The researchers used a DNA ViroChip, which holds the genetic sequences of approximately 1,000 viruses - all known viruses of humans, animals, and plants - to screen prostate tumor samples from 86 men who underwent surgical resection of their tumors. They compared infection with the XMRV virus between men with mutations in both copies of the gene HPC1, which encodes the virus-fighting protein RNaseL, with men with one or both normal copies of the gene. Previous research had shown that mutations in HPC1 correlated with a higher risk of prostate cancer. In those studies, the presence of the virus also correlated strongly with mutations in HPC1: 45 percent of men with two mutated copies of HPC1 harbored the XMRV virus, compared with 1.5 percent of men with one or no mutated copies of HPC1. The virus was found to be actively expressing proteins within the prostate cells, not lying dormant.
It is not yet known if the virus plays a role in the development of prostate cancer. In a press release accompanying their presentation, lead investigator Dr. Eric Klein explained that previous studies had suggested an infectious origin for some types of prostate cancer: "The hypothesis is that infection leads to chronic inflammation of the prostate, which ultimately leads to cancer." Dr. Klein and his collaborators are currently working on an experimental design to examine whether XMRV does play a causative role in prostate carcinogenesis.
The Global Youth Tobacco Survey (GYTS) has found that tobacco use is on the rise among young people worldwide, in a report published online February 17 in the Lancet.
GYTS, developed by the Centers for Disease Control and Prevention (CDC) and the World Health Organization (WHO), surveyed approximately 750,000 students aged 13 to 15 years from 131 countries, the Gaza Strip, and the West Bank about tobacco use, the leading cause of several cancers and cardiovascular and respiratory diseases. Results showed that overall, nearly 9 percent of students were current smokers and 11 percent were current users of tobacco products other than cigarettes. The GYTS also found that more than 30 percent of students in every region of the world were exposed to secondhand smoke at home, while more than 45 percent were exposed to secondhand smoke in public places.
Dr. Charles Warren, of CDC's Office of Smoking and Health, commented that the GYTS findings suggest that the effect of tobacco use on worldwide deaths could be far greater than expected. He added that current warnings of a doubling of the death toll to 10 million deaths per year by 2020 could be a conservative estimate. A Lancet editorial stated that unless the WHO Framework Convention on Tobacco Control signatories fully commit to enhancing their tobacco control and prevention efforts, the myriad achievements of these initiatives will be lost.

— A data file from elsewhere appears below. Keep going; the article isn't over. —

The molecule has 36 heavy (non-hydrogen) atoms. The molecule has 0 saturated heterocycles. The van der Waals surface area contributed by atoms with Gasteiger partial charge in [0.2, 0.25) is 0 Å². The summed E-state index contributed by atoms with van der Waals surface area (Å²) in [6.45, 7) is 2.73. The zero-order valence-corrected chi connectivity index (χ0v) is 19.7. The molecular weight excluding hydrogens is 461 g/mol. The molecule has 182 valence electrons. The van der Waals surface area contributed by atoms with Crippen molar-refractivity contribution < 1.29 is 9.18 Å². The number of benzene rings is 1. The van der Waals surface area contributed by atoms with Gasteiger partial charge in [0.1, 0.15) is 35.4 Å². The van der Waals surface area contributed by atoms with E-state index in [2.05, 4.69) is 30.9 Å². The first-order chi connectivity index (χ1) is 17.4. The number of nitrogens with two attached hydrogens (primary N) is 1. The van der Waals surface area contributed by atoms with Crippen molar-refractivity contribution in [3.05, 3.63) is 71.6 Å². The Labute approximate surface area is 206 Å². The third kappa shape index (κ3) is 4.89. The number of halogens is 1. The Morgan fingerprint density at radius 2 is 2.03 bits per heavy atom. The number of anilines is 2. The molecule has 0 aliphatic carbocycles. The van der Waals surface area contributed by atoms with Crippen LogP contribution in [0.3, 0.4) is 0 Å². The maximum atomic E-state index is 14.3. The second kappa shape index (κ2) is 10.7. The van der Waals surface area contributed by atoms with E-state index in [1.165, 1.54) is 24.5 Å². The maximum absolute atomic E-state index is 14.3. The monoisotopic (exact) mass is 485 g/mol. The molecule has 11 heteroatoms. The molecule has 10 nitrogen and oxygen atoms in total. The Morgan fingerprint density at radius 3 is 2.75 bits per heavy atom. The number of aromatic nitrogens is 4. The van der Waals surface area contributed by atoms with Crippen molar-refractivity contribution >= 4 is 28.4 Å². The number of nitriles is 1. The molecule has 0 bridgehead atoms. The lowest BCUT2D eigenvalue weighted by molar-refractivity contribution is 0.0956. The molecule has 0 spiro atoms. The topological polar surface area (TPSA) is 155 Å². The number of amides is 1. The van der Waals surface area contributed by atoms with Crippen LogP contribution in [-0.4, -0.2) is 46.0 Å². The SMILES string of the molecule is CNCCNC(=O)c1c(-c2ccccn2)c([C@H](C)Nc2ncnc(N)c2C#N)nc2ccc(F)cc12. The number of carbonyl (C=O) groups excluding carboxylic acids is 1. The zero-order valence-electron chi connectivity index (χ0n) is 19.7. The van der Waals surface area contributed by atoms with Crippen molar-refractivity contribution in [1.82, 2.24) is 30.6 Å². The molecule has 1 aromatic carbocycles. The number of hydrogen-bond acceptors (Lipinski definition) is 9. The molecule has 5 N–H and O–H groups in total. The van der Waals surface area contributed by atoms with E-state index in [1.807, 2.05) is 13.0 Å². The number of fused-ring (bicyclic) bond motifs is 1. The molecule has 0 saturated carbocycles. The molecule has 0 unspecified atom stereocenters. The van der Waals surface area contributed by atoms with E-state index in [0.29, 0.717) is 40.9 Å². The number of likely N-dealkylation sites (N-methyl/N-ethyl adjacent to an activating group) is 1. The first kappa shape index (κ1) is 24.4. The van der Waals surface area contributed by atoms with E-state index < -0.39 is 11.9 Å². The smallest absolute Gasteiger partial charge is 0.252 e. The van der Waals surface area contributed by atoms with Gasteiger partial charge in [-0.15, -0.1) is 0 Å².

According to another article in the same issue of Lancet, one of the largest developing countries facing this alarming trend is India, where increased tobacco use among young people in urban areas is expected to result in a substantial burden of disease and health care expenditures.
The recent NCI-funded study was conducted by the University of Minnesota School of Public Health and Project Mobilizing Youth for Tobacco-Related Initiatives in India. The researchers surveyed over 11,600 students in sixth and eighth grades in 32 schools in Delhi and Chennai. A key finding was that students in sixth grade were two to four times more likely to use tobacco than those in eighth grade, and that psychosocial risk factors for tobacco were also greater in the younger students. As the authors note, "These findings might indicate the initial wave of a large increase in tobacco use in India, which is alarming and warrants confirmation and early intervention in young students."
A new study indicates that NCX-4016, a nonsteroidal anti-inflammatory drug (NSAID) derived from aspirin, has cytotoxic effects in ovarian cancer cells and can reverse acquired resistance to cisplatin. The results were published in the February 23 Proceedings of the National Academy of Sciences.
NCX-4016 is being studied for a number of indications, including colon cancer prevention.
One proposed mechanism behind cisplatin resistance is an increase in the level of thiols - sulfur analogs of alcohols - within the cancer cells, which can inactivate platinum compounds. The release of nitrous oxide (NO) by compounds such as NCX-4016 is stimulated by high levels of cellular thiols. NO can then react with thiols in cytotoxic pathways. The investigators hypothesized that NCX-4016 not only would be toxic to ovarian cancer cells when administered alone, but also would decrease the thiol content in the cells through reactions with NO and resensitize the cells to cisplatin.
After identifying ovarian cancer cell lines as cisplatin sensitive (CS) or cisplatin resistant (CR), and confirming that NCX-4016 releases NO in vitro, the investigators exposed CS and CR cells to NCX-4016 and performed cell-survival assays. NCX-4016 alone caused cell death in both CS and CR lines; the magnitude of the effect depended on dose and exposure time.
When the investigators treated both CS and CR cell lines with cisplatin, the drug caused a significant reduction in colony formation in CS cells but not CR cells, as expected. Treatment with NCX-4016 before exposure to cisplatin caused significantly greater cell death in both CS and CR cells than treatment with cisplatin or NCX-4016 alone. Examination of the thiol content of CS and CR cells revealed that CR cells had approximately 75 percent more glutathione than CS cells, and that the levels of this thiol were substantially reduced by treatment with NCX-4016.
These results suggest "a dual role for NCX-4016 in CR cells," state the investigators, as it provides both an antiproliferative effect and thiol depletion. "The thiol depletion creates an opportunity for cisplatin for further cell killing."